The same material is used externally – added to the front façade of the store it has been used to cover the original door and area beneath the window while also adding a small sign. The same steel was used to build shutters, although here it is clear the aesthetic has driven the material choice as the retailers complain they are heavy and difficult to lift into place each day. There is no large signage or lettering so this unified use of the rusty material helps to create a recognisable shopfront.

In some ways it looks ragged and slightly scruffy, but then there are elements where it is clear that care and thought have gone in to the design; for example a concrete cast was made of the original numbering from when the building was a mosque and this has been placed on the front as part of the Cor-ten façade. It also features an element that Romero planned for the different retailers to create their own signs or lighting beneath, although many are obviously working on the cheap and without the means or inclination to have a specially designed sign made, so haven’t taken this up.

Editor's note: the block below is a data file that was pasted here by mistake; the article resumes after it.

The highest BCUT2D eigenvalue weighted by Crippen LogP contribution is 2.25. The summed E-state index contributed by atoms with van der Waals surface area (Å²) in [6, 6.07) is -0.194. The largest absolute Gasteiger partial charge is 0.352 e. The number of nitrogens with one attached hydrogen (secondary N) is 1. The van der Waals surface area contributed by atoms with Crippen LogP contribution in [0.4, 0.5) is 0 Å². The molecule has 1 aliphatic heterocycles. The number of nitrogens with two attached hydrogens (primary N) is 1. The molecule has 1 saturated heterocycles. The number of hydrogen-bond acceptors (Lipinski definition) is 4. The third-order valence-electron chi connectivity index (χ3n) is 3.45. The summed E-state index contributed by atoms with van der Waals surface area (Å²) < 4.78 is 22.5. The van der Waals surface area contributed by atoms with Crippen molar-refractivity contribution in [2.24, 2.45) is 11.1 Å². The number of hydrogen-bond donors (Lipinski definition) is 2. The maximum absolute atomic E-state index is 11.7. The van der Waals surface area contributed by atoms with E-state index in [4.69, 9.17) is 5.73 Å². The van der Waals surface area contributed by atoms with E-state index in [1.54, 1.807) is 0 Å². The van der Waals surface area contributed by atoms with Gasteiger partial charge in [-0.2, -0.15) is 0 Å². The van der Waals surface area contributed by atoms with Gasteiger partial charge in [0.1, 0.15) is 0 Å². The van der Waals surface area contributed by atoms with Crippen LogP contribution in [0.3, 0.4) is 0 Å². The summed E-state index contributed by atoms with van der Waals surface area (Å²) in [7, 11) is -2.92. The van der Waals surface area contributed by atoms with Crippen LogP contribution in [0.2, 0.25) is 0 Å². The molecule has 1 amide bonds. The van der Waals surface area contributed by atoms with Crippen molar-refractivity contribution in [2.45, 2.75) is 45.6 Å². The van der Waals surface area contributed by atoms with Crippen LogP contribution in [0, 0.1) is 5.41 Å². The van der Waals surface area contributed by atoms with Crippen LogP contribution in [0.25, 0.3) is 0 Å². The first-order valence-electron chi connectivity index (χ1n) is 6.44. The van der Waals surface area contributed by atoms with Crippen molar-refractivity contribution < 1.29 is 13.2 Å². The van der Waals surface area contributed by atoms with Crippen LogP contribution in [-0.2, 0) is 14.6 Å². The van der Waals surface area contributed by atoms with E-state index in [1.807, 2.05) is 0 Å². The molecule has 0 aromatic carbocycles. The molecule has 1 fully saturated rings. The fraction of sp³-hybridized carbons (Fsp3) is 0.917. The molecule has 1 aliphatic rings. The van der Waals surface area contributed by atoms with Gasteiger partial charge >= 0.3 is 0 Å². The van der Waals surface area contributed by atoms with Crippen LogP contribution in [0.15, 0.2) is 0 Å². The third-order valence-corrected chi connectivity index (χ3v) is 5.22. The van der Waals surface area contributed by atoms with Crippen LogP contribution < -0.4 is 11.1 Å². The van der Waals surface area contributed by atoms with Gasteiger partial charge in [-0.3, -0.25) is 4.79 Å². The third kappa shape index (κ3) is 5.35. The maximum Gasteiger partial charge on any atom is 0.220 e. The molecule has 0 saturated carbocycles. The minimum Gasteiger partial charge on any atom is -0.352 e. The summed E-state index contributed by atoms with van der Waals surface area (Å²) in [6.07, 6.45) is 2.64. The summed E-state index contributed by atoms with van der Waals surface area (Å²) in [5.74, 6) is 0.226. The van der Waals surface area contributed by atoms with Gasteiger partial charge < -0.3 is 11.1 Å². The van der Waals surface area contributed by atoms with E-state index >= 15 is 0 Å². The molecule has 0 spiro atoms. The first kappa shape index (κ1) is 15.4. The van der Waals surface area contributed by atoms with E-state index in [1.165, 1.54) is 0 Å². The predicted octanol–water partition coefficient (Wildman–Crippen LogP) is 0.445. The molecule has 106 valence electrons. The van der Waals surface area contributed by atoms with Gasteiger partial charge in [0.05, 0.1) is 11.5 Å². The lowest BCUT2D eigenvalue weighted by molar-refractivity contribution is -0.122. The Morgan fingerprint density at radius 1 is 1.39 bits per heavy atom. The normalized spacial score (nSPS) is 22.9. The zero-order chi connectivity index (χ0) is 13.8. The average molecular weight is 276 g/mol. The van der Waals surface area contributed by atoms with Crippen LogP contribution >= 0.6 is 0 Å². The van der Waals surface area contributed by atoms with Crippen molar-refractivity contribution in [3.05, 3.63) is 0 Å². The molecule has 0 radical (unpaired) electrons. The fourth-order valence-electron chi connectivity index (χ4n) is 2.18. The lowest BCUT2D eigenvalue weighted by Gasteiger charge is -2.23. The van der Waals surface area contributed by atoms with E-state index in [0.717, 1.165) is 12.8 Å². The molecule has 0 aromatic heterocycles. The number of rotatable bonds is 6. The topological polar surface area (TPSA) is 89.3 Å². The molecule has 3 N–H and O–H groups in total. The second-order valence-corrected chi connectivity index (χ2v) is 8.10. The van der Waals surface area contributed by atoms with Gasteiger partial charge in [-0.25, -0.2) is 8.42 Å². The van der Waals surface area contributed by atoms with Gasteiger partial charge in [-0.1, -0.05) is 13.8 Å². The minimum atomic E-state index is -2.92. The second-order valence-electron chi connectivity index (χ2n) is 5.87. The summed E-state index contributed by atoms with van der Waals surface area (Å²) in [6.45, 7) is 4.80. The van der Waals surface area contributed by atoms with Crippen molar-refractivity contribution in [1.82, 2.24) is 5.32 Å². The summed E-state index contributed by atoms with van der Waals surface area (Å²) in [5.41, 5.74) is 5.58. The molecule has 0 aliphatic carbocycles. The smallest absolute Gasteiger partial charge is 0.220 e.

Romero has a space where he makes fittings for those who use the pop-up, and his other company, Grace & Wren, has built shelving units, clothes racks and hanging rails from steel, while cast concrete blocks are used to hold mirrors and create other sculptural elements. Retailers tend to stay for between three and six months so the space has to be easily adaptable.

Being the leaseholder means Romero has complete control of the space. He has tapped into a market using a rough and ready, shabby chic aesthetic that works in this area, while being able to fabricate new fittings means the space can easily be transformed for each new tenant. 

Ground floor plan

Redchurch Street by Checa Romero Architects

Redchurch Street by Checa Romero Architects

Section 

Redchurch Street by Checa Romero Architects

Redchurch Street by Checa Romero Architects

Project data

Start on site April 2016
Completion May 2016
Gross internal floor area 55m²
Form of contract Design and Build